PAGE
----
Detailed understanding of the full range of past climate variability forms an important basis for the interpretation of the observed record and for gauging the response of the climate system to various forcings. The various methods and proxy networks used to reconstruct past climates exhibit many similarities, yet there are also important differences. It is unclear how much these differences result from either the selection of specific proxy networks, the potential inability of the included proxies to resolve information on all time scales, or the algorithms themselves. In this project, we assess the skill of different climate reconstruction methods by using synthetic climate proxy data derived from climate model output. Better understanding of the strengths and weaknesses of the reconstruction procedures is essential and will lead to a reduction of uncertainties and promote further convergence of our knowledge about the recent past.
We propose a last millennium Paleoclimate Reconstruction (PR) Challenge that offers: (1) an open and transparent platform for archiving, documentation, and dissemination of paleoclimate reconstruction methods; (2) a systematic evaluation and objective benchmarking of the skill of reconstruction procedures. This will be accomplished by applying realistic ?pseudo?proxies derived from long simulations with state?of?the?art coupled Atmosphere?Ocean General Circulation Models (AOGCMs) in both open and blind?test reconstruction exercises as a well?controlled surrogate for the real world situation; (3) a strong motivation for the paleo community to explore reconstructions beyond mean annual or summer temperature and to attempt explicit seasonal as well as non temperature reconstructions at hemispheric and regional scales; (4) to bring together the paleo, modeling and statistics communities to interact and to jointly assess the current level of knowledge and uncertainty in reconstructions and modeling of the last millennium climate.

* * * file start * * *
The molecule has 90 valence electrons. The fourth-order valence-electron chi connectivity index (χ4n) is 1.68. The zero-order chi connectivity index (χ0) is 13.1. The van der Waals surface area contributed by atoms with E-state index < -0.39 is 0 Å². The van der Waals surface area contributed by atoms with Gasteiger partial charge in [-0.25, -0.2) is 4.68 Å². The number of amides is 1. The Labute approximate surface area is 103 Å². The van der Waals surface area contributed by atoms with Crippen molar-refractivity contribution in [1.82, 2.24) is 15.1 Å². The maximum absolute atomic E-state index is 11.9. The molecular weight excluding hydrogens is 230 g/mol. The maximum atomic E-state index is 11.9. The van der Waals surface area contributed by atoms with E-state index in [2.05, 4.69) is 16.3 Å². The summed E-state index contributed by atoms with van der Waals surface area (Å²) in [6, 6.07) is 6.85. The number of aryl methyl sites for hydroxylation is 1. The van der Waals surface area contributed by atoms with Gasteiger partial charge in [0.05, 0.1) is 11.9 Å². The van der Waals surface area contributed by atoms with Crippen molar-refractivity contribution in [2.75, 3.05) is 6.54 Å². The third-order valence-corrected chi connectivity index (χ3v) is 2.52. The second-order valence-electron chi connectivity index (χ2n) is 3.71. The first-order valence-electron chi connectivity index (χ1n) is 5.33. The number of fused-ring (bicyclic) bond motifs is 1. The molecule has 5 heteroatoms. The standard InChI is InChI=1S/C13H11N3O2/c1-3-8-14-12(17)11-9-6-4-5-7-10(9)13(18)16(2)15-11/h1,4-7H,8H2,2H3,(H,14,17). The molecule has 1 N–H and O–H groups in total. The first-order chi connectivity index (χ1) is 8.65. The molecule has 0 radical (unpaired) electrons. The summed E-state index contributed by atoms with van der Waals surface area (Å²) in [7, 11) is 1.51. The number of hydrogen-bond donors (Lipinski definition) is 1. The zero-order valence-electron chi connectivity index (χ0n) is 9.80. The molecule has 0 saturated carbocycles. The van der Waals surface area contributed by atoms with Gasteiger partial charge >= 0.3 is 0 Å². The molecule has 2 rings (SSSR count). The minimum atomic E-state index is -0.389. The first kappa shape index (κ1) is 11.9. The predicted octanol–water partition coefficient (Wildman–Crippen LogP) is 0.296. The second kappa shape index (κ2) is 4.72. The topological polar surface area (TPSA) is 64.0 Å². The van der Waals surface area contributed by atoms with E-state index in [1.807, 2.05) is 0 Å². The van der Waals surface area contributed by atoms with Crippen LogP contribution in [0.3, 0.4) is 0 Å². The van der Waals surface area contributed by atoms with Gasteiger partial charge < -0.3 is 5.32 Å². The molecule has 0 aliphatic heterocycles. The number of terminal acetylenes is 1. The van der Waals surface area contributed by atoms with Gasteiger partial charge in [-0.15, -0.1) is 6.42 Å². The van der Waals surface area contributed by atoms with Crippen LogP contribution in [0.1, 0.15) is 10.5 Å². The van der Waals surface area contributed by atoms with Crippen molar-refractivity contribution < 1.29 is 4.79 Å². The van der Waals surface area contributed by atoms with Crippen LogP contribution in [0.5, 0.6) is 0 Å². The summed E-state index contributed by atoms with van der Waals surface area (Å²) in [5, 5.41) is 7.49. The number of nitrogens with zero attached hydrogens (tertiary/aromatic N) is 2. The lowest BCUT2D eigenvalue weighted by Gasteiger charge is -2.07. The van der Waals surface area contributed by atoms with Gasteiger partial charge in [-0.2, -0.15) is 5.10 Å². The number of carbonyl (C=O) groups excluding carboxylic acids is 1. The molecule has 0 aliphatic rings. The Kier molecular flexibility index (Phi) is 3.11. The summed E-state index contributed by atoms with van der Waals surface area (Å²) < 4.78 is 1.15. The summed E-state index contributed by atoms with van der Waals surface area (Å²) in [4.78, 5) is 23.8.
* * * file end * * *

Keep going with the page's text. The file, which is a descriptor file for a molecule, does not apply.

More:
The open access philosophy of this international cross?community effort will rekindle progress through collaborations across the disciplinary boundaries. Through these activities, the PR Challenge will support and steer research to develop strategies for improving the reconstruction methods so that past climate variations can be better understood. A well?verified historical record forms the foundation from which assessment and predictions of future climate can happen. Providing the scientific communities with an opportunity for inspection and assessment of that climate baseline is the primary goal of this activity.